Hawaii almost made it through 2022 without a civilian being shot and killed by police.

That run ended Dec. 9 when Honolulu police fired at a man who had barricaded himself in a Waikiki apartment with a 9 mm ghost gun. It had been more than 15 months since the last fatal police shooting in Hawaii, according to a database of deadly police encounters since 2010 maintained by Civil Beat.

And then there was another shooting death in the state later in December on Maui. 

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The quiet year for the Honolulu Police Department meant it fell marginally on a scale used to compare police killings across departments of comparable size, policing communities with similar populations over the past decade. HPD currently sits just below San Francisco and on a par with Minneapolis. 

The low death number is not in itself exceptional. There was a single fatality in Honolulu in 2010, according to Civil Beat data, and police killings for the entire state hovered in the single digits until they peaked in 2018 and 2019 when there were 11 and 10 deaths respectively. 

“There was a surge there for a few years, and incidents have since fallen off, but I think caution about interpreting a small amount of data is warranted,” said David Johnson, a professor of sociology at UH Manoa.

Activists and some media outlets have highlighted the 2022 national total as a grim new benchmark in police killings, but there are several reasons to be cautious about the claim. 

Databases like Mapping Police Violence, Fatal Encounters and Civil Beat’s database sprung up because official counts “used to be woefully incomplete,” Johnson said. 

Locally, overlooked statistics for Honolulu comparing police killings 45 years ago to now indicate the 2022 death toll was below a seven-year average rate for these types of incidents in the state.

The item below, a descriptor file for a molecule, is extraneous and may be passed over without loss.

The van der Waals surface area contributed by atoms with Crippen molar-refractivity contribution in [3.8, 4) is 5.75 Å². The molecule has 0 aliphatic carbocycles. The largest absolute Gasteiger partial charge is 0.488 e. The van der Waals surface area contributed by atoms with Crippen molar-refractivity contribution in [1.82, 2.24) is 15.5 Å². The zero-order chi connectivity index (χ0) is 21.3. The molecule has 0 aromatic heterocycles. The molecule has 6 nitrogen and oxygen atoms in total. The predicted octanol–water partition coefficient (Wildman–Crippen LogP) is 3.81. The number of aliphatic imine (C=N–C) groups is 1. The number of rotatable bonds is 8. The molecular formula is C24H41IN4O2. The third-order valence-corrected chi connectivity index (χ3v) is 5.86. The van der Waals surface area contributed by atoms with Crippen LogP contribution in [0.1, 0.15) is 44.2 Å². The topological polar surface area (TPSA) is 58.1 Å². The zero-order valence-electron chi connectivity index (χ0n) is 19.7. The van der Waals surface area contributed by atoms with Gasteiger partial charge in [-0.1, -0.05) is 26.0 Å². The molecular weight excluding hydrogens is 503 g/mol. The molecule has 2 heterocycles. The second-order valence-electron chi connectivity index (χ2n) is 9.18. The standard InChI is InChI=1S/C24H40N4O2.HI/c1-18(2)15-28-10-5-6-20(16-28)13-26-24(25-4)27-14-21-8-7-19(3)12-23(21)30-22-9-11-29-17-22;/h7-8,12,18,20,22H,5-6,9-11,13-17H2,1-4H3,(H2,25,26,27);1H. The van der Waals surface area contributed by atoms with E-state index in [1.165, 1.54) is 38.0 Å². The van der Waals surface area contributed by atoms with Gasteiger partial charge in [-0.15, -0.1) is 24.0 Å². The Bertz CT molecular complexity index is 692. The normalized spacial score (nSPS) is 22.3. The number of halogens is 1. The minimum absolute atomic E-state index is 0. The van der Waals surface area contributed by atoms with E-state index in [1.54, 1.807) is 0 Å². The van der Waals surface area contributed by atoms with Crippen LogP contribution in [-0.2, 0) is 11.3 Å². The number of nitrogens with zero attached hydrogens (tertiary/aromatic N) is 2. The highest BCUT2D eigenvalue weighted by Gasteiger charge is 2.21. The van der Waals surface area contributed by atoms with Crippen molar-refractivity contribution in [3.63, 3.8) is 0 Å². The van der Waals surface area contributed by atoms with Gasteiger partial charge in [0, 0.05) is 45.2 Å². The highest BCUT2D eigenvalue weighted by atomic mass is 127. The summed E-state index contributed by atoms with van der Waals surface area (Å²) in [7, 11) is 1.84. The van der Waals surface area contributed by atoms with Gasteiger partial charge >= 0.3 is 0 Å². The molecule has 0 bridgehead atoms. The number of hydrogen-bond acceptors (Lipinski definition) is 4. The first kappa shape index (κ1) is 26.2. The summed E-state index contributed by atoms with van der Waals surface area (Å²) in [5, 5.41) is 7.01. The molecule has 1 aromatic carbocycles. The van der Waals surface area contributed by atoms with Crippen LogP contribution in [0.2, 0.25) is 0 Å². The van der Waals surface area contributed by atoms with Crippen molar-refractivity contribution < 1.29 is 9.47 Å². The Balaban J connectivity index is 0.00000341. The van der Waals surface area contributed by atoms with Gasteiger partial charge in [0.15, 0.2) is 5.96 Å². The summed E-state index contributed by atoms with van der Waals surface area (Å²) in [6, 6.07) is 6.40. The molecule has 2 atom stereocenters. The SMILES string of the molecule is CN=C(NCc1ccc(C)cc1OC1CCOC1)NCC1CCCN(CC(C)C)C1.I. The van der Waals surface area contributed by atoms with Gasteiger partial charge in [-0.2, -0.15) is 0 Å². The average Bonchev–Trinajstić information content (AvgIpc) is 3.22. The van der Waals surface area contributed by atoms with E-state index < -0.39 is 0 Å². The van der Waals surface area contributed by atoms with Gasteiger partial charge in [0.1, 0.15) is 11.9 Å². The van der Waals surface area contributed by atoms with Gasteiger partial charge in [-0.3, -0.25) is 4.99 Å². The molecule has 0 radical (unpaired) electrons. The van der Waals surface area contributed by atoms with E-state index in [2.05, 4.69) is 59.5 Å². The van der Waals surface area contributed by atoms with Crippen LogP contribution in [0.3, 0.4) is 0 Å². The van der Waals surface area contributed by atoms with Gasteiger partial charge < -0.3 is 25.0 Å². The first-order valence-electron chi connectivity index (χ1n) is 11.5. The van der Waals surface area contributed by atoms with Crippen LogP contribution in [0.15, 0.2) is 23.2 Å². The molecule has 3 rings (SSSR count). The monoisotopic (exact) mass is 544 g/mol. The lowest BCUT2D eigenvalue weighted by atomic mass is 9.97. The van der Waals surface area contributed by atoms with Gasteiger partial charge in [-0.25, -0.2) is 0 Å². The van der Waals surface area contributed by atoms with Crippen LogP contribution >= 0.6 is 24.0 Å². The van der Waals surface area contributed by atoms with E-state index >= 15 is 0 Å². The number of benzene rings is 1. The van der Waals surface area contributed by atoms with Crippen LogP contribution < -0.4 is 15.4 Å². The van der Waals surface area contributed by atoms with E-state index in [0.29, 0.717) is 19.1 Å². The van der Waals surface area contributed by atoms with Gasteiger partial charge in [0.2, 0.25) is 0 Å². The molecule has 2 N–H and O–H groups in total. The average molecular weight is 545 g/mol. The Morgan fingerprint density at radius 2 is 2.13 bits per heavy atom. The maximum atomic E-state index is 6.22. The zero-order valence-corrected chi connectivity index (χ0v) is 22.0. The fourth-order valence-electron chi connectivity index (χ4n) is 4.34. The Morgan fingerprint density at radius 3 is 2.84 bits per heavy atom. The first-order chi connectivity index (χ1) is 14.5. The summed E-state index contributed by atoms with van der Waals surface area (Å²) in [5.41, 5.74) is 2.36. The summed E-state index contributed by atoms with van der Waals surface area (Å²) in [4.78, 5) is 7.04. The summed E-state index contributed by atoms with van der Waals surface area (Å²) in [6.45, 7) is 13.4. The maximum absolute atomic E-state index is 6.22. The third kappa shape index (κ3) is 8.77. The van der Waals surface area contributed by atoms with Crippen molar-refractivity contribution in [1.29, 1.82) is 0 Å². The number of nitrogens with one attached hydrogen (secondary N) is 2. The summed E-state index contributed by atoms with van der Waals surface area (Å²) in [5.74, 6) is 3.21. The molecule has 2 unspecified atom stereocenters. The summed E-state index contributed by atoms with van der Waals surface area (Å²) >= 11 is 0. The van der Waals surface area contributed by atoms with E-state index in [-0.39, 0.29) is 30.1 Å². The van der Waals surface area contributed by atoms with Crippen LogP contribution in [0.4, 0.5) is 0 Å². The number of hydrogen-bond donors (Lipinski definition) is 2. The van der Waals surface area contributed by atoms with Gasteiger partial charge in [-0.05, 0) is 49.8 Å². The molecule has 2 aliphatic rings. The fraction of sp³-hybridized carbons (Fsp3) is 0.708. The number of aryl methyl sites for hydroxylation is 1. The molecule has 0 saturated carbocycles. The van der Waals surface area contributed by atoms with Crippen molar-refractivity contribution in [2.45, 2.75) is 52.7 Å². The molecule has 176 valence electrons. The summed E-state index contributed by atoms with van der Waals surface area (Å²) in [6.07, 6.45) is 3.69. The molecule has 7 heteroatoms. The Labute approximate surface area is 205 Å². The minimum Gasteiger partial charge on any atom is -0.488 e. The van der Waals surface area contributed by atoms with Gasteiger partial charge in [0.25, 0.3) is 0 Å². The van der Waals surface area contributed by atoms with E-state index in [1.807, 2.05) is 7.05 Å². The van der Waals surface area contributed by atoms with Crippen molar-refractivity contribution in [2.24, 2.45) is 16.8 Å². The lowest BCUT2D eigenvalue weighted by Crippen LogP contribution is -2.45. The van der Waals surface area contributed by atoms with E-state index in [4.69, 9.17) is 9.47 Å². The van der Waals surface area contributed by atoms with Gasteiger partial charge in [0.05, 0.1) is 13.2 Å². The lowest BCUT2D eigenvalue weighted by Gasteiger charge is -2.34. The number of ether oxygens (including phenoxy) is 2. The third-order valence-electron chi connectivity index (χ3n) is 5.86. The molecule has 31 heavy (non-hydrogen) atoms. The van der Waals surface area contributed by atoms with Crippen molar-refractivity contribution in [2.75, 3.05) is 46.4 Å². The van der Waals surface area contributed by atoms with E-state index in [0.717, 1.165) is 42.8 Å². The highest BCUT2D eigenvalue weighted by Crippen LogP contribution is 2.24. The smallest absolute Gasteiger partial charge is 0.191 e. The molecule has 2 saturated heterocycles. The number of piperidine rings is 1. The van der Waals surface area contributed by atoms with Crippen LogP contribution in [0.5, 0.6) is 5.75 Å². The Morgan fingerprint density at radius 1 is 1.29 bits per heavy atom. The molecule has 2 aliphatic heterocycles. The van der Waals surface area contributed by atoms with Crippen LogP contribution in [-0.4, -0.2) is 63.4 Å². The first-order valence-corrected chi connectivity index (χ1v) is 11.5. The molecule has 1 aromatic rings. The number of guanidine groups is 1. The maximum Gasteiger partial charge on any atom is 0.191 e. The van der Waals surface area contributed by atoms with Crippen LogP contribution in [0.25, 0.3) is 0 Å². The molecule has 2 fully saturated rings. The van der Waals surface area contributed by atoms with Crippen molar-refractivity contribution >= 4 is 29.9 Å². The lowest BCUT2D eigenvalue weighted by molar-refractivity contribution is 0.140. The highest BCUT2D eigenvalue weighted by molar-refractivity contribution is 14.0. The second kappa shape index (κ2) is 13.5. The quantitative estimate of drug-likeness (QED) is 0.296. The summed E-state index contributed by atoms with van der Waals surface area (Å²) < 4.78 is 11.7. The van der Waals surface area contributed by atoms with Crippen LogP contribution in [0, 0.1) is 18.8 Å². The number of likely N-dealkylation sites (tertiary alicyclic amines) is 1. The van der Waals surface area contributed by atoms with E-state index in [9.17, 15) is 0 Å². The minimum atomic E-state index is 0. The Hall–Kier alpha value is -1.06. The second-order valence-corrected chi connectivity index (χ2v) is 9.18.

The death Dec. 9 in Waikiki was one of 1,136 fatalities by police gunfire nationally in 2022, according to the Mapping Police Violence project. The national total for those shot and killed the previous year, 2021, was 1,100. Both those figures are higher if deaths by other causes are included, and are likely a 10% undercount, researchers say.

The total for 2022 will  increase when California, parts of Texas and Maryland publish their final use-of-force data according to Samuel Sinyangwe, a data scientist and cofounder of Mapping Police Violence

Attempts at ongoing reporting on use of force by the FBI begun in 2016 continue to be thwarted by under-reporting and non-compliance by departments, according to a report by the Government Accountability Office in December 2021. The GAO also found the Justice Department failed to follow its mandate to issue regular reports between the fiscal years 2016 and 2020, further distorting the data.

Police Killing Waikiki Barricade
Surveillance video released by HPD of the suspect shot and killed by police after a barricade in Waikiki on Dec. 9. HPD/Hawaii News Now

Despite notable gaps there has been an increase in the volume of data about use-of-force incidents, including fatal shootings. Some programs only began since 2016 and have likely contributed an additional 10 to 20 cases to the totals each year, Sinyangwe said. 

“About the national pattern, there I think we can speak with more confidence that there hasn’t been a decline, and there may even have been an increase,” Johnson said.

“The numbers are the worst they’ve been since 2015 — 9% higher,” said Peter Moskos, a veteran of the Baltimore City Police and professor at John Jay College of Criminal Justice in New York City.

“It’s important to note that they aren’t going down despite eight years of, I would say, excessive focus on this issue,” he said.

Moskos said post-pandemic reengagement by law enforcement meant an increase in incidents like traffic stops and arrests that have the potential to escalate.

Oahu is also seeing rates for certain kinds of violent crime ticking back up to pre-pandemic levels.

Honolulu Police Chief Joe Logan said a range of underlying issues drove the national total, including police department attrition, early release of imprisoned people and changes to bail laws in some jurisdictions. 

“Because of Covid-19 we postponed trials, withheld actions taken, and so we have people who probably should be incarcerated who are not,” Logan said. “What you had was a superstorm that happened, and that’s what I think you saw in the ’20-21 timeframe and probably going into 2023.”

The period defined by the pandemic will always exist as a statistical road bump for the purposes of understanding law enforcement data, along with a raft of other social indicators.

“Covid is one of the hardest things to throw into a mix when you’re trying to collect any long-term data,” said Jillian Snider, adjunct lecturer at John Jay College of Criminal Justice and retired NYPD officer. Snider said that it would be fairly accurate to say “we’ve seen stable police-involved shooting levels overall.”